A new report released by the city of Winnipeg indicates that the city’s population is expected to chart strong and steady increases over the next 25 years, announced Mayor Brian Bowman.
“As population increases in our city, as does the demand for dwelling types ...,” according to the 2016 City of Winnipeg Population, Housing, and Economic Forecast.
“From 2002 to 2015, the number of households in the city of Winnipeg has increased from around 249,000 to around 291,900, or by 17 per cent.
“Over the forecast horizon to 2040, the number of households is expected to increase by around 32 per cent, or approximately 100,000 units to 391,100.”
The forecast indicated that changes in numbers and types of homes, especially new homes and new neighbourhoods, will increase demand on municipal services and infrastructure, putting pressure on future city budgets.
The forecast indicated that Winnipeg’s average annual population growth over the next 25 years is estimated to increase by 8,200 people per year, and that the Winnipeg’s Census Metropolitan Area population will exceed one-million people by 2034-35 and is projected to surpass 1,055,000 by 2040.
The city, itself, is expected to grow from a population of approximately 718,400 to 922,600 by 2040, an increase of over 200,000 people, representing a 28 per cent increase.
“Winnipeg is growing, our capital region is growing, and this report underscores the extent to which steady and strong population growth is projected to continue,” said Mayor Brian Bowman.
“As a city, we need to be thinking about and planning today for a future we know is going to create increased demand on existing city infrastructure and services, as well as for new infrastructure and expanded services.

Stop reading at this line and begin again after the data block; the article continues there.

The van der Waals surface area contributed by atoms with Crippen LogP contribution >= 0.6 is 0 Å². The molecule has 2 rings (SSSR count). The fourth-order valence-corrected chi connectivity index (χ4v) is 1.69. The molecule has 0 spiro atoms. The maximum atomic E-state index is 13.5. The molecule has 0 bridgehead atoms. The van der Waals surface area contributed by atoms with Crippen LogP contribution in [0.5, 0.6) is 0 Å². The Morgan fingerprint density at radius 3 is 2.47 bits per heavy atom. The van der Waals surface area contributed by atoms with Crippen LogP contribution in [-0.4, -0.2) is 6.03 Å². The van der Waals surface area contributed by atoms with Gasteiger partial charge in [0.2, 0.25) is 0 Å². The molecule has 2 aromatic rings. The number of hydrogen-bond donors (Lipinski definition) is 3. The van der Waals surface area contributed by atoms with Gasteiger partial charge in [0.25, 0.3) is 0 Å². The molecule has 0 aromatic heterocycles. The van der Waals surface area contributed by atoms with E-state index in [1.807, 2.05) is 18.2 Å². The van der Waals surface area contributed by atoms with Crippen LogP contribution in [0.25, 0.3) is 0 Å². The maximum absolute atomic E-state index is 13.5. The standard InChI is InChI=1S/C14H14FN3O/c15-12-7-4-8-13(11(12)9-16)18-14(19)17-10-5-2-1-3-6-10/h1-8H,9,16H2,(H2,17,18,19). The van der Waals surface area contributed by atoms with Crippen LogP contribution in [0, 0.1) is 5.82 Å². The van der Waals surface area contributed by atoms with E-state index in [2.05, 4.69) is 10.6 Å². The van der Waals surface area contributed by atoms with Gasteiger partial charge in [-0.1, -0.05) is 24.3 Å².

“It is not enough to only be building Winnipeg for today,” he added. “We need to be building Winnipeg for the future.”
According to the forecast, the number of total housing starts in the city is expected to remain steady at an annual rate of 4,000 units.
Cumulatively, the number of multiple-family starts is expected to reach 60,000 units by 2040, and single-family starts will reach about 40,000 units. The forecast indicated there is a growing trend from primarily single-family construction to primarily multiple-family construct.
“This forecast demonstrates a strong correlation between population growth and the need for new housing,” said Bowman. “When our rate of population growth stagnated in the early 1980s, and then dipped into negative growth in 1997 and 1998, Winnipeg recorded its two lowest levels of annual housing starts in over 25 years.
“When a city’s population steadily grows, demand for new housing remains strong, and we need to be planning for this level of growth.”
In addition to containing population and housing data, the forecast indicated that the annual growth in real Gross Domestic Product will be maintained at about 2.1 per cent per year, and that employment and disposable income are both projected to remain steady and strong.
It also illustrated how immigration will continue to be the largest single contributor to population growth in Winnipeg, and how immigration will continue to contribute to the diverse and multicultural fabric of the city.
“At the same time, interprovincial migration which has historically been a major source of population loss, is projected to improve and stabilize over the next 25 years. Winnipeg’s diversity will continue to grow,” added Bowman. “It is essential that as a community we welcome new people to our city, and recognize the strength they provide.”
The 2016 forecast is intended to guide and support the city in its planning efforts.
Bowman said, by providing a common basis and foundation for decision making, the forecast can help identify economic and planning opportunities and challenges within the city.
It also provides fundamental information and data on which the next review of OurWinnipeg, the city’s long term planning document, will be based. The next OurWinnipeg review is scheduled to begin the fall.
The forecast used data from Statistics Canada, the Canadian Mortgage and Housing Corporation, and the Conference Board of Canada.